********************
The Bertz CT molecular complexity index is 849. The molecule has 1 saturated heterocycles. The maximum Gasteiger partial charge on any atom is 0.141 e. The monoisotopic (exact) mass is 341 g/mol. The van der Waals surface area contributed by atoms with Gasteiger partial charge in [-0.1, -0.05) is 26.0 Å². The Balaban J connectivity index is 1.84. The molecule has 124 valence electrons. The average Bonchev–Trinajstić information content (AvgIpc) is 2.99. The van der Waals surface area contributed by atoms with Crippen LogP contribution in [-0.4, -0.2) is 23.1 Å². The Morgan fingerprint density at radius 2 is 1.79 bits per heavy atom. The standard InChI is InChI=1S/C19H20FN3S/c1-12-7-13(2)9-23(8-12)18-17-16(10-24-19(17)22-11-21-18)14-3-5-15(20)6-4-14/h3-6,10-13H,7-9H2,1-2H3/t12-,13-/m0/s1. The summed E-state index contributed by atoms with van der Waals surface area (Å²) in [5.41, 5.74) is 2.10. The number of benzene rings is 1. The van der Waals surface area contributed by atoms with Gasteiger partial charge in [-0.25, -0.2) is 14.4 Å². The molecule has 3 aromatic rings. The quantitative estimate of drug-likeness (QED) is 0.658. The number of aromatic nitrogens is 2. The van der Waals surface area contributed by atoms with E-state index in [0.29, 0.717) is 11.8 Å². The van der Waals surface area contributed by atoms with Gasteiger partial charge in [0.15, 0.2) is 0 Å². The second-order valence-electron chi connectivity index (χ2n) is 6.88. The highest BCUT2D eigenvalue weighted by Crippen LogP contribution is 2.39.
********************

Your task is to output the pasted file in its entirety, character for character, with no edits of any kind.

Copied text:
The Bertz CT molecular complexity index is 849. The molecule has 1 saturated heterocycles. The maximum Gasteiger partial charge on any atom is 0.141 e. The monoisotopic (exact) mass is 341 g/mol. The van der Waals surface area contributed by atoms with Gasteiger partial charge in [-0.1, -0.05) is 26.0 Å². The Balaban J connectivity index is 1.84. The molecule has 124 valence electrons. The average Bonchev–Trinajstić information content (AvgIpc) is 2.99. The van der Waals surface area contributed by atoms with Crippen LogP contribution in [-0.4, -0.2) is 23.1 Å². The Morgan fingerprint density at radius 2 is 1.79 bits per heavy atom. The standard InChI is InChI=1S/C19H20FN3S/c1-12-7-13(2)9-23(8-12)18-17-16(10-24-19(17)22-11-21-18)14-3-5-15(20)6-4-14/h3-6,10-13H,7-9H2,1-2H3/t12-,13-/m0/s1. The summed E-state index contributed by atoms with van der Waals surface area (Å²) in [5.41, 5.74) is 2.10. The number of benzene rings is 1. The van der Waals surface area contributed by atoms with Gasteiger partial charge in [-0.25, -0.2) is 14.4 Å². The molecule has 3 aromatic rings. The quantitative estimate of drug-likeness (QED) is 0.658. The number of aromatic nitrogens is 2. The van der Waals surface area contributed by atoms with E-state index in [0.29, 0.717) is 11.8 Å². The van der Waals surface area contributed by atoms with Gasteiger partial charge in [0.15, 0.2) is 0 Å². The second-order valence-electron chi connectivity index (χ2n) is 6.88. The highest BCUT2D eigenvalue weighted by Crippen LogP contribution is 2.39.